The narrator in “The Gardener’s Scarf” continues: “Only a perfectly logical and morally sound transport between sleep and death could allay the anxieties of a tea room inspector nervous about job stability and about his own place in a cosmology spinning out of a benign deity’s control.” In this sentence, Koestenbaum hints at spiritual concerns: the benign deity has no control. What is man’s place in this cosmology? The narrator says: “I’ve acquired a festering disease, lying here in a field of heather . . . Radical indecision, unvisualizable and finite: am I in a blooming meadow, or am I in a basement?” Above or below? Paradiso or Inferno? It is “Unvisualizable and finite” because the narrator cannot see into a Beyond and thus our knowledge is finite, limited, as we are ourselves. Furthermore, he writes in “The Cheerful Scapegoat”: “You could make it vanish [a stomach scar] if you were omnipotent, but you suffer, as do I, from a truncated vision.” Again, our vision is partial when it comes to the divine. This reminds me of a quote from John Ashbery’s Flow Chart where he speaks of “peaceful voices, rising / tier on tier / in the storied gothic cathedral, go unheard. Nobody thinks it’s time for them . . . ”

5. Striptease

But the world is mapped by human laws that claim to be a product of the scientific approach to nature, and rationality. When it is mapped and defined, sectioned off as a territory, through war, through the subjugation of indigenous peoples, there is the creation of nation states, laws, customs, and the nationalistic pride of the victors, who write the history books. In Koestenbaum’s world, the narrator in “Bloomsbury Revisited,” “makes friends with cineastes and buggers,” and will turn his “love of pattern into a body part as despised and lionized as Van Gogh’s ear, propped on a toilet tank to attract a loitering Salome.” Here, I was reminded of poet Adeena Karasick’s wonderful description of Salome in her book of the same name:

Throughout Christian tradition, Salomé has been tagged as an evil murderess notorious for beheading St. John the Baptist. With phallocentric fervor, she has been serially exploited by Gustave Flaubert, Charles Bryant, Oscar Wilde, Richard Strauss, forever entrenching her in social consciousness, as a dangerous woman, a praying mantis who cannibalizes the head of her lover. Here, Salomé who descended from Jewish Royalty, (the daughter of Herodias and stepdaughter of Herod Antipas, ruler of Galilee), is not appraised as a villain, but hailed a hero — a freedom fighter; . . . [who] rejoices in her sexuality, in transgressive passion and female eroticism.

In “The Artist’s Methods,” we read: “Loincloth or not, I profit from obfuscation. Therein lies my amorality.” Koestenbaum’s prose performs a kind of striptease before the King’s English, like Salome’s before King Herod: “Without nudity, I’d have no alphabet.”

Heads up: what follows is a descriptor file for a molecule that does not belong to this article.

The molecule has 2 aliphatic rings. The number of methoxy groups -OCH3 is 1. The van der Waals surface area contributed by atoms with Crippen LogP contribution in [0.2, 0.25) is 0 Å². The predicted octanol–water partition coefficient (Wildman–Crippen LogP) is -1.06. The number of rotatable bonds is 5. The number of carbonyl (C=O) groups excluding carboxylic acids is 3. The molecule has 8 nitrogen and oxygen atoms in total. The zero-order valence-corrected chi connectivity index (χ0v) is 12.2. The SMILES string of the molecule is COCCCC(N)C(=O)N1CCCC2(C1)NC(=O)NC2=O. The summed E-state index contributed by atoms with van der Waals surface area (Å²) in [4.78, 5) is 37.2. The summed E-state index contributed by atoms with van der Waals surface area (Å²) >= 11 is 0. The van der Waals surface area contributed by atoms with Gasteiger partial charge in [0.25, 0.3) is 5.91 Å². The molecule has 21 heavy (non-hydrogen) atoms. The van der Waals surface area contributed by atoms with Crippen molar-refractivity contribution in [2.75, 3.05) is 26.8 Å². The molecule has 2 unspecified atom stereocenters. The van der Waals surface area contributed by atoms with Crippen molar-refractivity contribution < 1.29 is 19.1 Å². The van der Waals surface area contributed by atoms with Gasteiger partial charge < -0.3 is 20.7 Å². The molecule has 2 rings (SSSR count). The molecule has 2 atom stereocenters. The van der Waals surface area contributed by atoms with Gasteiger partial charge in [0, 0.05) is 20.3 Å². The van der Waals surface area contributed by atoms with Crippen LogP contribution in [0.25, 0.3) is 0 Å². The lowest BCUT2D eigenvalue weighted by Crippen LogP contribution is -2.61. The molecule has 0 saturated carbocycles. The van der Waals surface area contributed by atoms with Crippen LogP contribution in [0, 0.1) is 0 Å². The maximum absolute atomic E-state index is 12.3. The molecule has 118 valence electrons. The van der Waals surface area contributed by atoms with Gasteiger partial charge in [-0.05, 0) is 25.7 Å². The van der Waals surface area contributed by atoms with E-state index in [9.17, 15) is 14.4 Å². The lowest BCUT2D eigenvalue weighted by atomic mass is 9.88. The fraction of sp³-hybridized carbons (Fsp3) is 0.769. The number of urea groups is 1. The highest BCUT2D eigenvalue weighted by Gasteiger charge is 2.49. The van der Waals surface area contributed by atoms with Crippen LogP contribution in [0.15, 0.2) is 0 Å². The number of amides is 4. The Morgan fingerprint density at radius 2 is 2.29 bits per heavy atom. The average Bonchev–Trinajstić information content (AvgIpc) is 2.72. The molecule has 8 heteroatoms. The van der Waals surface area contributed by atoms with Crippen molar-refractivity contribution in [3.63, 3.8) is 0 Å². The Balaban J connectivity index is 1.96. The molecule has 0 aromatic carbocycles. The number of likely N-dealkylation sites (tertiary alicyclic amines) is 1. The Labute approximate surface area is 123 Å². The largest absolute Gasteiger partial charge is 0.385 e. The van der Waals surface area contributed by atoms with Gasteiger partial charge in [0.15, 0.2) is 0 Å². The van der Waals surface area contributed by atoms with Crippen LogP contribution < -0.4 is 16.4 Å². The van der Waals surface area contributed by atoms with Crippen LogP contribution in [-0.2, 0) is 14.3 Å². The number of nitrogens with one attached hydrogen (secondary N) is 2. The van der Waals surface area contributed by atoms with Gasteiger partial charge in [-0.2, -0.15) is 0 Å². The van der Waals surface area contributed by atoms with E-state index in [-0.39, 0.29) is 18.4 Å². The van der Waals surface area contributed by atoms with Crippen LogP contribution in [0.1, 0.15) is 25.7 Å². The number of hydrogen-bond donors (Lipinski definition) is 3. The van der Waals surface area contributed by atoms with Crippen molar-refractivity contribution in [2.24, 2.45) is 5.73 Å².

6. New Vulgarities

In “Telephone Receivers or Cooking Spoons in Purple Haze,” the narrator speaks of a new “Tenderloin technology [that] will soon be invented to recreate homosexual utopias in the desert, like Marfa: new choreographies, new vulgarities.” What he is trying to do is reconstruct “the original fire.” I think of these “new choreographies” and “new vulgarities” as a transitional, borderless territory in language; off the radar, secretive, nomadic, creative, imaginative, not bound by walls, codes, laws. Koestenbaum’s language is a rupture in the linguistic system that creates, according to Deleuze, a “map of creative imagination, aesthetics, values . . . animated by unexpected eddies and surges of energy, coagulations of light, secret tunnels, and surprises.” Can we trust Silicon Valley to invent something that helps the homosexual community? There is no golden age in the past that we can return to; “a new vision has overtaken this waking nightmare that pundits call a nation.” This new revolutionary vision is Koestenbaum’s prose. After all, “We’re just lying here nude, trying to recapture some vanished essence.” Something will happen.

7. Sometimes we need to push

Paul B. Preciado, in An Apartment on Uranus (Semiotext(e), 2019) writes that within this “new supra-state techno-patriarchal governmentality managed by the financial Mafia proliferates, experimental practices of collectivization of knowledge and production are emerging.” In “The Artist’s Methods” Koestenbaum describes such an emergence; the narrator says: “I will help Valentin escape from prison. We will overthrow the government, in our own paltry fashion. We will take a boat to an unnamable island and start a new nude organization, of which Valentin will be executive director. Gulls and cormorants will serve on the board of trustees.” A fantastic vision of revolutionary politics! Paolo Virno, a member of the Autonomist paper Metropoli, who was arrested in June, 1979 wrote,